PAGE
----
I’ve had a GPS device in my car for years and wouldn’t think of driving into unfamiliar territory without one.
In addition to finding addresses, most GPS systems can also find “points of interest” such as gas stations, restaurants, hotels and other establishments. I once relied on a GPS to find the nearest hospital after a family member became ill on a vacation.
But I’m writing today’s column from Washington D.C., where I’m getting around by foot, cab and Metro. Still, I’ve found GPS enormously handy, though instead of using the portable device that I have in the car, I’m using my smartphone and Google Maps to find my way around the nation’s capital.
Now, I’m no stranger to D.C — I come here on business every couple of months — but this week I’m mixing pleasure with business, taking a few extra days with my wife Patti to enjoy some museums and restaurants.
Despite the humidity and 100 degree heat, we’re doing a lot of walking and — as it turns out — the Google Maps application that I’m using on a Sprint EVO 4G that runs the Android operating system is doing an excellent job helping us find the places that we’re visiting. There is a similar version of Google maps for the Apple iPhone, though I find the Android application to do a better job fixing on a GPS location whether in a car or by foot.
For example, for lunch Tuesday I wanted to visit Cosi, a chain of restaurants on the East Coast that has great sandwiches. I know there are plenty in D.C., but I had no idea how to find the nearest one.
As I walked out the door of my Capitol Hill hotel, I clicked on the Maps icon, then clicked on Directions and typed Cosi as my “end point.” By default the starting point is your present location as determined by GPS. Turns out there’s a Cosi 0.7 miles from the hotel, which Google estimates to be a 14-minute walk. I could have also gotten driving or public transportation directions or even the recommended bicycle route which is estimated to be a 4-minute ride from here.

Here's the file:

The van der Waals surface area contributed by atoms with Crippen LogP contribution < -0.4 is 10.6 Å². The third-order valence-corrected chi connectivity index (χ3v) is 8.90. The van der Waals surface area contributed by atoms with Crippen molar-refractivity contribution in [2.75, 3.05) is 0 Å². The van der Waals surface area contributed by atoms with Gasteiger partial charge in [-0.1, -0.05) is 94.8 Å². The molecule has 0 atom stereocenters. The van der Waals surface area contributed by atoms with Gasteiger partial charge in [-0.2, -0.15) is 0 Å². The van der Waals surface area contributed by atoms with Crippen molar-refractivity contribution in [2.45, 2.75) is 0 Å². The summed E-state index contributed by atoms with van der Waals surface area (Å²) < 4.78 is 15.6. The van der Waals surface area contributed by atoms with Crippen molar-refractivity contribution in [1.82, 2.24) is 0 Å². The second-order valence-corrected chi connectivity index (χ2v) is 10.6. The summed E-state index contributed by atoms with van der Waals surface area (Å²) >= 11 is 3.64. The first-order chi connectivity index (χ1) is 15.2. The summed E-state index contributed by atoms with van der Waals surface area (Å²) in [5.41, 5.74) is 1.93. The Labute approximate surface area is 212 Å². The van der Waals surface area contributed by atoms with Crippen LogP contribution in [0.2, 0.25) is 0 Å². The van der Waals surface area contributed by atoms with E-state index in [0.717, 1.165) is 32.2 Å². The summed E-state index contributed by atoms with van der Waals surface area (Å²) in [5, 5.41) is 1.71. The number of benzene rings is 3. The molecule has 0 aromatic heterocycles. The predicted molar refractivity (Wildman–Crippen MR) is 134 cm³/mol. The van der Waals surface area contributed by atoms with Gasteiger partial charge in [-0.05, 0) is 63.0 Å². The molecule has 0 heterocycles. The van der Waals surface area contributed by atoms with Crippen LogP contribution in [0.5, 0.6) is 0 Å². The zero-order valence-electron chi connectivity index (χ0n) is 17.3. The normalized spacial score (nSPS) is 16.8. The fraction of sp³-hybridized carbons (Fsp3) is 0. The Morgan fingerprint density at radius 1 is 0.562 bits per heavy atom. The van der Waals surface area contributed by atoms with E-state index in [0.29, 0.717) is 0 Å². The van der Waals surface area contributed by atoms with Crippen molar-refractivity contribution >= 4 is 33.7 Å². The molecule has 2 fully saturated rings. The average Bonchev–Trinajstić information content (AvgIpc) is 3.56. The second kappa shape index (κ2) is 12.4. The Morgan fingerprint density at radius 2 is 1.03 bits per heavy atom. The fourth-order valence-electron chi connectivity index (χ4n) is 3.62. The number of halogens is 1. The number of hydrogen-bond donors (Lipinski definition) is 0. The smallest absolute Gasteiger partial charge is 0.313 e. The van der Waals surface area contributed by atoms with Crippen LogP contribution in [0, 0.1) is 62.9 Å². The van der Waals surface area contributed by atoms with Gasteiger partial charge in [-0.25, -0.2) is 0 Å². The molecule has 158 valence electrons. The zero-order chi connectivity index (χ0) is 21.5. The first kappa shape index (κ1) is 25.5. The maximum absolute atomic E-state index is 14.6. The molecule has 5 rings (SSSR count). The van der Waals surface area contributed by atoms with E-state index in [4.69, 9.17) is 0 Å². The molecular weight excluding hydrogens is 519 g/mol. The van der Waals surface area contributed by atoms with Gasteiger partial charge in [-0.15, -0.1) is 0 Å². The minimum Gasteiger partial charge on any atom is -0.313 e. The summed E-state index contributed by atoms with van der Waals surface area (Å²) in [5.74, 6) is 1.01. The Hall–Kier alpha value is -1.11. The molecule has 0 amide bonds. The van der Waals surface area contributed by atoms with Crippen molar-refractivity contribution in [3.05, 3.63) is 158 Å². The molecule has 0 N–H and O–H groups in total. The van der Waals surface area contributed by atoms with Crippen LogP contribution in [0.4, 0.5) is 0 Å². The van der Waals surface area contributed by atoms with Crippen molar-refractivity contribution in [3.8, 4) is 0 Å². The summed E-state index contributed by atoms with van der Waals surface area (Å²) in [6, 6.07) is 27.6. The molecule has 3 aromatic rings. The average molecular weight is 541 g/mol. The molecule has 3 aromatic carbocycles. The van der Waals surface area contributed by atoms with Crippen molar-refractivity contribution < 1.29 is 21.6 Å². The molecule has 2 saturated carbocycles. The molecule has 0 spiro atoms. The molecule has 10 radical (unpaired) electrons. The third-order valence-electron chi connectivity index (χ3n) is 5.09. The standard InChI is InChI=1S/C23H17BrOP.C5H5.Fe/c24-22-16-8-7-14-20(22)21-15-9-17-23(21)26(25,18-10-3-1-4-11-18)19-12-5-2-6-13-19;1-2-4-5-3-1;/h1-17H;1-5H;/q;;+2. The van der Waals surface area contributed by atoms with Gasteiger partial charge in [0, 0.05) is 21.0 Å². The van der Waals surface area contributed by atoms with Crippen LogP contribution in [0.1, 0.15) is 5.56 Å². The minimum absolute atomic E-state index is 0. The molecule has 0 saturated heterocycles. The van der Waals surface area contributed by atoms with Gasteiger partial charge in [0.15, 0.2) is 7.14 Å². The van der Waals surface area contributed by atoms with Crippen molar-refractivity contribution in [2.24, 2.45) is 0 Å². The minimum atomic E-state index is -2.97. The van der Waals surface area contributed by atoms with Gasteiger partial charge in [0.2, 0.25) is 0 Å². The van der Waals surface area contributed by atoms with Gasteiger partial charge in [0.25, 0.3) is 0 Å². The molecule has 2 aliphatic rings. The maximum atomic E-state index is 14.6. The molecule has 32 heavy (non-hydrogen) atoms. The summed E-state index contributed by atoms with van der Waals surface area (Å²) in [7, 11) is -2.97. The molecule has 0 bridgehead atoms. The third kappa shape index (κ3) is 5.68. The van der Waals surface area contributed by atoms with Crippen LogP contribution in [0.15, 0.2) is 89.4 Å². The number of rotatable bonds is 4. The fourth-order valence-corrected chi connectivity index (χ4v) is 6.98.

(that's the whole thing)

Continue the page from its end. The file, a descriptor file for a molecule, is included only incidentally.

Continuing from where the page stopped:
Of course sometimes you don’t know the name of the place you want to go.
Washington has a lot of great museums including many free ones operated by the government. Not knowing which were nearby I searched maps for “museums” and clicked on the list option, which brought up a list of museums with the distance from my location and easy access to details including hours and reviews. The same process brings up restaurants (sorted by type) and other establishments.
While I’m on the subject of smartphones and GPS, there are also technologies available that you can use to share your location. Lately, I’ve been playing with Glympse, which lets you send out your location in real time to a family member, a friend or group of friends.
For safety, you have to specify how long the person can track your location. The maximum allowed is four hours, so there is no way to empower a potential stalker to always know where you are.
The service, which currently works with iPhone, Android and Windows Mobile, allows you to send an e-mail to a friend with a URL that they can go to locate you on a map that’s displayed on a web page either on a PC or a phone. If you’re moving, they can see your motion on the map, including your speed.
A few weeks ago I took the Bolt Bus from Washington to New York, sent myself “a Glympse,” and posted that URL on Twitter so that all my Twitter “followers” could follow my bus journey.
Several people commented that the bus was exceeding the speed limit as they tracked my progress. Good thing that the New Jersey State Police didn’t follow me on Twitter or the bus driver on I-95.